AT TIMES Zubeida Jaffer felt Charlotte Maxeke’s spirit next to her while she was researching her book Beauty of the Heart.
Jaffer had been attending a memorial lecture when she realised she knew very little about Maxeke.
After a conversation with University of Free State (UFS) rector and vice-chancellor Jonathan Jansen, a decision was made for Jaffer to write Maxeke’s biography.
She joined a team of students and delved into the past to unearth the person behind the activist and leader who had been buried in archives and dusty documents.
It took her and the team almost three years to complete the research.
Maxeke was the first in many aspects: the first black woman in Africa to have a degree; a BSc participant in the king’s court under King Sabata Dalindyebo, to write on the social and political situation of women; the first woman to challenge the pass laws; and was the founder of the Bantu Women’s League in 1918, considered to be the forerunner of the ANC Women’s League.
She also brought the AME church to South Africa. Jaffer, who is an activist, journalist and author, is the writer in residence at the UFS.
Researching Maxeke was more difficult than she imagined – records were hard to find.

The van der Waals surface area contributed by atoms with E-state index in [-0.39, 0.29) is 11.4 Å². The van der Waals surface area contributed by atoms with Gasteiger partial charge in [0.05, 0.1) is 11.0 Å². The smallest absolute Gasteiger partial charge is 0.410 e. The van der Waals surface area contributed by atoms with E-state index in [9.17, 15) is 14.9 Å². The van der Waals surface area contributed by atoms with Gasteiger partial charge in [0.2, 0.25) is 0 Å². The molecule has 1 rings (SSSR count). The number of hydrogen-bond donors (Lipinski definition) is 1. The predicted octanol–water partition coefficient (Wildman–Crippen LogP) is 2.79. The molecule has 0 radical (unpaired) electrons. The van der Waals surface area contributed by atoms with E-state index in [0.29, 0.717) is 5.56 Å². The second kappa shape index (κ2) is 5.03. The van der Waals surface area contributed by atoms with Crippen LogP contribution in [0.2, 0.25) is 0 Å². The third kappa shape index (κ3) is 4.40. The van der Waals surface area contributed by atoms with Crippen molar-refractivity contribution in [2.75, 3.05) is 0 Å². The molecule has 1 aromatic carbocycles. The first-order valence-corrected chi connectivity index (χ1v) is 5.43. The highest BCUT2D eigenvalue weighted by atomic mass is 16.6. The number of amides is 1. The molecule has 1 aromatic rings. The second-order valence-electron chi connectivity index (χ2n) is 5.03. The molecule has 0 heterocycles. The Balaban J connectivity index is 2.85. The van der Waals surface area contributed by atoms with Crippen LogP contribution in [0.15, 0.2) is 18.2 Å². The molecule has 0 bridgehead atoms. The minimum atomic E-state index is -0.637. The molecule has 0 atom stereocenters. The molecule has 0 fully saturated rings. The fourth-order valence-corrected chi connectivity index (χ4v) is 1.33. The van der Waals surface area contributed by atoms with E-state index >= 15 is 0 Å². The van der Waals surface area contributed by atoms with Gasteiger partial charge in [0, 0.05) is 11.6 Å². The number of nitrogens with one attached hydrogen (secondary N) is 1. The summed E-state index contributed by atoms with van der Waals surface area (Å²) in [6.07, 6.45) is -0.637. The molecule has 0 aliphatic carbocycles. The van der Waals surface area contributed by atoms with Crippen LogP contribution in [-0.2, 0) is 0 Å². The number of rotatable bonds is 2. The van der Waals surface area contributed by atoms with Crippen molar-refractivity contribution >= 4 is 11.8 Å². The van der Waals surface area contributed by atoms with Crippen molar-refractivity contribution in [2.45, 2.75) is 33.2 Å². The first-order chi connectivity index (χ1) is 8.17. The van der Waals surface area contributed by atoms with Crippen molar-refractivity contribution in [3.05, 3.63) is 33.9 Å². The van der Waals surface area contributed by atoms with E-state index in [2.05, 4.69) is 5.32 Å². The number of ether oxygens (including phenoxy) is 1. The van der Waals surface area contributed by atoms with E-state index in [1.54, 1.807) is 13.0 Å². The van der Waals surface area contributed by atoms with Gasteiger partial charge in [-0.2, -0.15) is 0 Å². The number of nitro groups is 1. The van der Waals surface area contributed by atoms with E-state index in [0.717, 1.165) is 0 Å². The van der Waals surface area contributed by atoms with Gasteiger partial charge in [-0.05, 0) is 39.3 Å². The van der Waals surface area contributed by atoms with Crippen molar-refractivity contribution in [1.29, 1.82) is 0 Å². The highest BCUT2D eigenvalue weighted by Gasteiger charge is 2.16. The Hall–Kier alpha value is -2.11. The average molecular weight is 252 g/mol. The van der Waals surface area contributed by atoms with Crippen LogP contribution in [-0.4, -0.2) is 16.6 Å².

Even the year of her birth was disputed. It was either 1871, 1872 or 1874. It was eventually settled that 1871 should be the year, based on the birth of her younger sister Katie, who was born in 1873.
Jaffer went to Maxeke’s father’s village in Limpopo, and tracked down a 106-year-old teacher who knew Maxeke, but Jaffer walked away with a quarter page of notes.
Jaffer, who has battled post-traumatic stress disorder for the past 30 years, said researching the book was an extremely taxing experience, but she was egged on by what she describes as the spirit of Maxeke.
The body of work became “so important” to Jaffer. She said wanted to do it, and she “wanted to do it well”.
But after immersing herself in the work, she became obsessed and had to pull herself back.
“I could feel her spirit,” Jaffer said. “I looked everywhere I could to find her own words. What amazed me was that in 1892, when she was 20/21, she was already writing down what she said.”
Jaffer says her written speeches in 1898 addressed women issues.
“The most extraordinary thing about her and her legacy is that she left us with her written speeches, like beauty of the heart, dignified conduct, leadership and oppression.”
On November 18, Jaffer will speak about the book at a gala dinner hosted by the Charlotte Mannya Maxeke Institute.
The institute has a threefold project to highlight Maxeke’s heritage and legacy; working with provincial governments to assist young girls with special talents to reach their full potential through guidance and support, with the aim of establishing a public school bearing Maxeke’s name.
Beauty of the Heart is on sale for R230 at bookshops or via Jaffer’s website www.zubeidajaffer.co.za